• Thanks Ben. You have to get ‘crazy’ once in a while, right? People really like it but he did get a little tall on me. The wife says….a little Cub now……really? Thanks for the comment.

        • Thanks Allan
          It’s been said ‘it’s a thin line between sanity and insanity’ and I think I went under the line for a while. lol There were moments when I wanted to shoot him; luckily, I didn’t have a bow….haha! I appreciate your kind words, Allan.

  6. Greetings from the Highlands of Scotland, where we don’t get a lot of bears (well, none actually!!) Walter is absolutely amazing, thank you for sharing your process. Love the fact you used an old pair of shoes for his feet what a good idea. The children that come to see him, what an opportunity to teach them about bears/wildlife. A school outing in the making! Are you going to do a baby bear to go with Walter, that would look super cute. Thanks again.

    • Hi Gloria,
      Thank you very much. I am happy that ‘Walter’ came out better than I thought. I believe the fake fur took him over the top, so to speak. Families drop by with their kids to see him. Bugs and squirrels have avoided him, so far, in these 90 degree days. I like that you responded with your nice comments. Thanks again, Gloria.

    • Thanks Patricia. Using Jonni’s wall mount bear head pattern I just began wondering if I could add a body to him not knowing I would make him 6’8″. As you probably know, thinking on your feet can sometimes make for a lot of extra work but it was all fun. Thanks for your comments. You were very kind.

  7. Great job, Tom! How do you think the fur will hold up outside? Has he been outdoors long, and how has he fared thus far?
    Thanks, Lisa

    • Hi Lisa
      Thanks for your response. He’s been outside a week in the searing temperatures and one fairly hard rain. So far so good. If I know it’s going to rain I will cover him with a tarp however I do want to know how the fur will hold up and there will be times when I won’t be home when it rains I’m sure. Before I covered him in fur I sprayed a sample of fur with Scotchguard a few times and left it out in the rain and it seemed to do real well since it’s designed to waterproof fabric. So I’ve sprayed him a few times with that. My concern was squirrels and bugs but so far he’s stayed clean. I check him every morning and so far I’m very happy. Families have brought their kids by to see him and pet him. Thanks again for commenting.

  8. this was such a pleasure to read about. Thank you so much for posting the process. Walter looks fantastic!

    • Thanks Nan. A crazy notion but a lot of fun. He came out a little bigger than I was thinking at 6’8″ but he looks good against the tree. My wife wants a cubbie next. lol Thanks for the sweet comments.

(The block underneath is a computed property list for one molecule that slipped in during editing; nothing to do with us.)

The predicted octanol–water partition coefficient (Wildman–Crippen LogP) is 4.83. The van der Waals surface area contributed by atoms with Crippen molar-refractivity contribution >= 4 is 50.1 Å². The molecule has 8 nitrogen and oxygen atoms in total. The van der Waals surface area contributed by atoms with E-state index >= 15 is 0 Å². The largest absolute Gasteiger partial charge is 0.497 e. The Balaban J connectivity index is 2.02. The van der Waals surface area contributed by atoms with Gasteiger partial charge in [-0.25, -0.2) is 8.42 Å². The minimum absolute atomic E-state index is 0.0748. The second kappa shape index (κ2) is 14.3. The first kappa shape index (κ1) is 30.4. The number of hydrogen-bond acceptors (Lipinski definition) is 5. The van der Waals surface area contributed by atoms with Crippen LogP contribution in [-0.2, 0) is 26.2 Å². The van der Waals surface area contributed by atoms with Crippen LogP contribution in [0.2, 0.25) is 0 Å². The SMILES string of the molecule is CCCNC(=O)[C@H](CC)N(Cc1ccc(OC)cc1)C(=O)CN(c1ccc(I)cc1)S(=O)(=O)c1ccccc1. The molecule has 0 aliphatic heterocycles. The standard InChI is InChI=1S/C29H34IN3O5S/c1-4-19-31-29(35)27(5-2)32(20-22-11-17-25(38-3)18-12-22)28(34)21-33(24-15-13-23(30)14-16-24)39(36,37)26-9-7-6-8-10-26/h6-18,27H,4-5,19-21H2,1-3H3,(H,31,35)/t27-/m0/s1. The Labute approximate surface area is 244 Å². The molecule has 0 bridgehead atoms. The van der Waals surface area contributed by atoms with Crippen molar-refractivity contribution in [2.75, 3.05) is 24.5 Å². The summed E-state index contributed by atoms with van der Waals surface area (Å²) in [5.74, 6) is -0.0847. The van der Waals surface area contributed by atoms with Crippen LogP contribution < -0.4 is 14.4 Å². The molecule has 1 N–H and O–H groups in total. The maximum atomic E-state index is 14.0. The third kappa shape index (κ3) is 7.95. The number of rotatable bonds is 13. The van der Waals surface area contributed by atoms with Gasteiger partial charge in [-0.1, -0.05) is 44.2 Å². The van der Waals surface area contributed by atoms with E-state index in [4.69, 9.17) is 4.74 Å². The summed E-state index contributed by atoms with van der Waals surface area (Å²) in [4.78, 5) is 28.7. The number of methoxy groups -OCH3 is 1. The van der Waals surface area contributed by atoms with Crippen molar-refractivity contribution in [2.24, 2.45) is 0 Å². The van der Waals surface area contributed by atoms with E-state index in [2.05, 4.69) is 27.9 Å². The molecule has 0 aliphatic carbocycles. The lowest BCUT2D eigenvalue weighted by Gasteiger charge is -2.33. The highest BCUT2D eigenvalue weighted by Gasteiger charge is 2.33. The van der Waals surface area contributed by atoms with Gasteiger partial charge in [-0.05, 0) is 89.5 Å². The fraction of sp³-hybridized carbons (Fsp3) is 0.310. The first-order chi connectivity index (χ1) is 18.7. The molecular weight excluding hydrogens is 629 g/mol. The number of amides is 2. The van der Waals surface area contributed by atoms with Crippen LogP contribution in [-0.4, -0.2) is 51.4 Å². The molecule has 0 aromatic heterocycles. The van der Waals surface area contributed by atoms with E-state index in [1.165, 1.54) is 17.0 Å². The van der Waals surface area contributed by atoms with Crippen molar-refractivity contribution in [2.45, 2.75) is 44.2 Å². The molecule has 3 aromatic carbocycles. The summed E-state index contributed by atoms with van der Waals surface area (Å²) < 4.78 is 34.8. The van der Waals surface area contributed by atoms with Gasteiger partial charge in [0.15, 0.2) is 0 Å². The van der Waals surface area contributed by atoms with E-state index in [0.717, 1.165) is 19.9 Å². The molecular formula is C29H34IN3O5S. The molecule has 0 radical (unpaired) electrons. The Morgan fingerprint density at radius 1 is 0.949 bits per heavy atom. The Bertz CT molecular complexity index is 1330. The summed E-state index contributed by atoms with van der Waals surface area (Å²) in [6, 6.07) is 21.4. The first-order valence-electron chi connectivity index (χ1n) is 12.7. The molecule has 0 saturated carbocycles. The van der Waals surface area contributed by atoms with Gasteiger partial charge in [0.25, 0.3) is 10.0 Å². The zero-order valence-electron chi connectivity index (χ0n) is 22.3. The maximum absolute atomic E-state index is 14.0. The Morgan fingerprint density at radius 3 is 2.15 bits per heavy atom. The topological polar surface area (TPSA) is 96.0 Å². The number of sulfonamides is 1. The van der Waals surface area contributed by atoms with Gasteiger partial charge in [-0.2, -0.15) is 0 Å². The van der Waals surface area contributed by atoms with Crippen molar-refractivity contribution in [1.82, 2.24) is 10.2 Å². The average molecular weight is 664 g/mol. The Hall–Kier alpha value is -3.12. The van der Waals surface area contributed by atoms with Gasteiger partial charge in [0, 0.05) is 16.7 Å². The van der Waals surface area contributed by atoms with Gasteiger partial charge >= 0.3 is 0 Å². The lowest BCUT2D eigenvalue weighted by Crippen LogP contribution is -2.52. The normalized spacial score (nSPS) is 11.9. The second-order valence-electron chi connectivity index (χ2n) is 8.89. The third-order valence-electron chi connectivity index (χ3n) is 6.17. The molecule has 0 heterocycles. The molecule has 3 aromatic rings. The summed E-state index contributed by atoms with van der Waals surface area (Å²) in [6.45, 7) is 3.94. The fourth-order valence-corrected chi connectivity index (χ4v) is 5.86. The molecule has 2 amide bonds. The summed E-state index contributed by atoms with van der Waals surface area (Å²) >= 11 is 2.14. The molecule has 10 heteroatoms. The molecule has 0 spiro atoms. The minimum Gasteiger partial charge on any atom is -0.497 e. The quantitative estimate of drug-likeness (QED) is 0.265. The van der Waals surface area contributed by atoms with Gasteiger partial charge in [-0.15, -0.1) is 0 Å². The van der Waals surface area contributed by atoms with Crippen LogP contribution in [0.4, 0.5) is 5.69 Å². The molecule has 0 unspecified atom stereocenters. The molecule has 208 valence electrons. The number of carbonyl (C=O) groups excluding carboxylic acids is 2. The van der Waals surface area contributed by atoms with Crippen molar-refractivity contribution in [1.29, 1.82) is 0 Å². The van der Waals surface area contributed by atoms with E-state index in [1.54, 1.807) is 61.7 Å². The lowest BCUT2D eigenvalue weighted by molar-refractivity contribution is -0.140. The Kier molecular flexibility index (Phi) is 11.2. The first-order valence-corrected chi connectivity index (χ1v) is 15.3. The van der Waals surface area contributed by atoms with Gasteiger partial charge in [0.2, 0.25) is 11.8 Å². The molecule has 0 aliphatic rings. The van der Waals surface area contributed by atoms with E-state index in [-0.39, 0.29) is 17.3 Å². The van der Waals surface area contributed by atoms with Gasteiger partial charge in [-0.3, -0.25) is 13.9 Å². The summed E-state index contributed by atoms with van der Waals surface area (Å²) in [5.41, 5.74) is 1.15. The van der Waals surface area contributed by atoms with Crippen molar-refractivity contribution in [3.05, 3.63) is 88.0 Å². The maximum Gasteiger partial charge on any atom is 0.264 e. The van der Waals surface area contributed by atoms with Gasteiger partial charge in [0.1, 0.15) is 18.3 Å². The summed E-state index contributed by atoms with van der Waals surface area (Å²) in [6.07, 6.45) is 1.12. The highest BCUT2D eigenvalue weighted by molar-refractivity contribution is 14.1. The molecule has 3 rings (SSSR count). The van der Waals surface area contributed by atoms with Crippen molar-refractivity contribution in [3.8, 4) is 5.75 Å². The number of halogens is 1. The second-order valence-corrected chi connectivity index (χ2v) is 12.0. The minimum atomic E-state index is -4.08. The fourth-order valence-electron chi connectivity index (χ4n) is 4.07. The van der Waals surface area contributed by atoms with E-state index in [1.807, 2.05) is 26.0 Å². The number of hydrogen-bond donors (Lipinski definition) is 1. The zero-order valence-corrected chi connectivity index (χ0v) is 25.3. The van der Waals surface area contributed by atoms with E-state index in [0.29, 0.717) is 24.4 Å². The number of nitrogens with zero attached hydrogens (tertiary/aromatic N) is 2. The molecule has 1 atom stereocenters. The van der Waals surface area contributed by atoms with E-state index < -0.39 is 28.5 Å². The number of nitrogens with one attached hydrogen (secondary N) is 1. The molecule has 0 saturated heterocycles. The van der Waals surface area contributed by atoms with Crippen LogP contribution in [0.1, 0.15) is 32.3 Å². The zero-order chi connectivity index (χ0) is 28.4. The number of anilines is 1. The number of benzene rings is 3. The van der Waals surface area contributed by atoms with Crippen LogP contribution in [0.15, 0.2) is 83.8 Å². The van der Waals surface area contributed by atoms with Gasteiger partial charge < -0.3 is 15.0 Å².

• Hi Lita
      Thank you very much. I just started out thinking off the top of my head and changed my mind a lot looking at bear pictures. I’m happy with the results. It takes courage though cause I told my wife, if it doesn’t look like a real bear I won’t put it out. lol The big dog project sounds exciting and for a raffle at that. I wish you great luck and I hope you post pictures when you’re done. Thanks for your sweet comments. You make me feel good.

  9. Tom,
    Thank you for sharing! What persistence and patience! I appreciate the ‘Flex seal’ tip as I’m interested in one day making a large piece for outdoors.
    Thanks for the inspiration!

    • Hi Pat
      Thanks for responding to “Walter.” And you’re right, it did take a little patience since I changed my mind a lot of times. But it was fun and the result was a happy one for me. I told my wife, I’m not going to set him out if he doesn’t look like a real bear. lol Flex Seal is a good sealer Pat although, for a while, I couldn’t find any glues that would stick the fur to it. So I stuck flex seal to flex seal and that did work. Thanks again for your kind comments.

    • Hi Jan
      People stop and stare; some have brought their kids by; some have even asked if their kids could pet him. Thanks for your kind comments, Jan. I told my wife, if he doesn’t look like a bear I wasn’t going to put him out. lol I am happy with him though. He’s been out a week and so far the bugs and squirrels, my main concern, have not bothered him. Thanks again.

  10. This is amazing art, Tom! Your vision and abstract thinking made a beautiful piece. I’m curious about how much he weighs all finished.
    Thank you for sharing this with all of us.

    • Hi Jennifer
      I never thought about him that way but, you know, he is “beautiful.” Thanks for that. I told my wife, he’d better look like a bear or I won’t put him out. lol Honestly, paper mache can be light but when you start adding layers of it plus plaster cloth and paper mache paste, etc., it does get heavy. Walter is 6’8″ and he does have a little weight; unfortunately, I can’t tell you how much. It took my wife and me to take him out and situate him. Thank you very much for your kind words.

  11. How AMAZING, Walter! Good job! I was wondering how the fur will hold up to outside elements….particularly, the rain and sun? Will the sun bleach out his fur or is he shaded well with the tree? Also, is Flex Seal reasonably priced and does it go a long way? Thank you SO much for sharing your artistic talent with us!

    • Hi Janet
      First, thanks for your sweet comments. I will surely tell ‘Walter.’ lol I have had him out a little over a week now and while he is in searing sun til about 11am, he is shade a good part of the afternoon. So far I haven’t noticed any bleaching in the 90 degree days we’ve been having the last couple of weeks. We had one good rain and being home, I covered him in a tarp. However, I have Scotchguarded his fur a lot to test how he will do in inclement weather. I expect him to do well, however. I do check him every morning for bugs and possible squirrel damage, but so far he’s done excellent. Our Walmart carries the Flex Seal products and although my wife got it, I think the quart can was between twelve and fourteen dollars. The price varies in different stores. I really appreciate your responding Janet.